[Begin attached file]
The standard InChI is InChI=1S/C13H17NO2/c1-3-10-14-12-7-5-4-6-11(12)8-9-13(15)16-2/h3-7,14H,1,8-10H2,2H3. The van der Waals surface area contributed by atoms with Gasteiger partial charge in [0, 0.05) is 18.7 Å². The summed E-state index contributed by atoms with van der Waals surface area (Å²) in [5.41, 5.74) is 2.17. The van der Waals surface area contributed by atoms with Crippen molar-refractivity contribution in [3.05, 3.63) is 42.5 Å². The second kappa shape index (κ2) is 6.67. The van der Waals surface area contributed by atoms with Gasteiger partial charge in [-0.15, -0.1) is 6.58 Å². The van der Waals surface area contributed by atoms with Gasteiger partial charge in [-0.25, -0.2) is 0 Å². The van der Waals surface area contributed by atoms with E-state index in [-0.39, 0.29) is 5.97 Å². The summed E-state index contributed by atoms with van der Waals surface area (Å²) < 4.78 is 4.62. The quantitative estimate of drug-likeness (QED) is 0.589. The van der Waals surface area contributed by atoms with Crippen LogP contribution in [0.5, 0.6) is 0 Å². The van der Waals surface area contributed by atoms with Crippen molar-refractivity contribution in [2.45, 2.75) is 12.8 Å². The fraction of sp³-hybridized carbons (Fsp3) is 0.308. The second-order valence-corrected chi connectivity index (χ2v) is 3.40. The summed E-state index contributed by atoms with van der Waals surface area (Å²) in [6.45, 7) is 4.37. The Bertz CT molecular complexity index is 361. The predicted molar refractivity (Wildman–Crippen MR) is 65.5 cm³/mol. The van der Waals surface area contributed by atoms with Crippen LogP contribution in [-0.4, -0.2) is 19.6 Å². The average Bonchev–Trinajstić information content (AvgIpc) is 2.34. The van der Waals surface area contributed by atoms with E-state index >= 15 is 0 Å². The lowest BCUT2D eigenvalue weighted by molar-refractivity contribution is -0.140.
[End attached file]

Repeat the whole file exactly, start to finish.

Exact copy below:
The standard InChI is InChI=1S/C13H17NO2/c1-3-10-14-12-7-5-4-6-11(12)8-9-13(15)16-2/h3-7,14H,1,8-10H2,2H3. The van der Waals surface area contributed by atoms with Gasteiger partial charge in [0, 0.05) is 18.7 Å². The summed E-state index contributed by atoms with van der Waals surface area (Å²) in [5.41, 5.74) is 2.17. The van der Waals surface area contributed by atoms with Crippen molar-refractivity contribution in [3.05, 3.63) is 42.5 Å². The second kappa shape index (κ2) is 6.67. The van der Waals surface area contributed by atoms with Gasteiger partial charge in [-0.15, -0.1) is 6.58 Å². The van der Waals surface area contributed by atoms with Gasteiger partial charge in [-0.25, -0.2) is 0 Å². The van der Waals surface area contributed by atoms with E-state index in [-0.39, 0.29) is 5.97 Å². The summed E-state index contributed by atoms with van der Waals surface area (Å²) < 4.78 is 4.62. The quantitative estimate of drug-likeness (QED) is 0.589. The van der Waals surface area contributed by atoms with Crippen LogP contribution in [0.5, 0.6) is 0 Å². The van der Waals surface area contributed by atoms with Crippen molar-refractivity contribution in [2.45, 2.75) is 12.8 Å². The fraction of sp³-hybridized carbons (Fsp3) is 0.308. The second-order valence-corrected chi connectivity index (χ2v) is 3.40. The summed E-state index contributed by atoms with van der Waals surface area (Å²) in [6.45, 7) is 4.37. The Bertz CT molecular complexity index is 361. The predicted molar refractivity (Wildman–Crippen MR) is 65.5 cm³/mol. The van der Waals surface area contributed by atoms with Crippen LogP contribution in [-0.4, -0.2) is 19.6 Å². The average Bonchev–Trinajstić information content (AvgIpc) is 2.34. The van der Waals surface area contributed by atoms with E-state index >= 15 is 0 Å². The lowest BCUT2D eigenvalue weighted by molar-refractivity contribution is -0.140.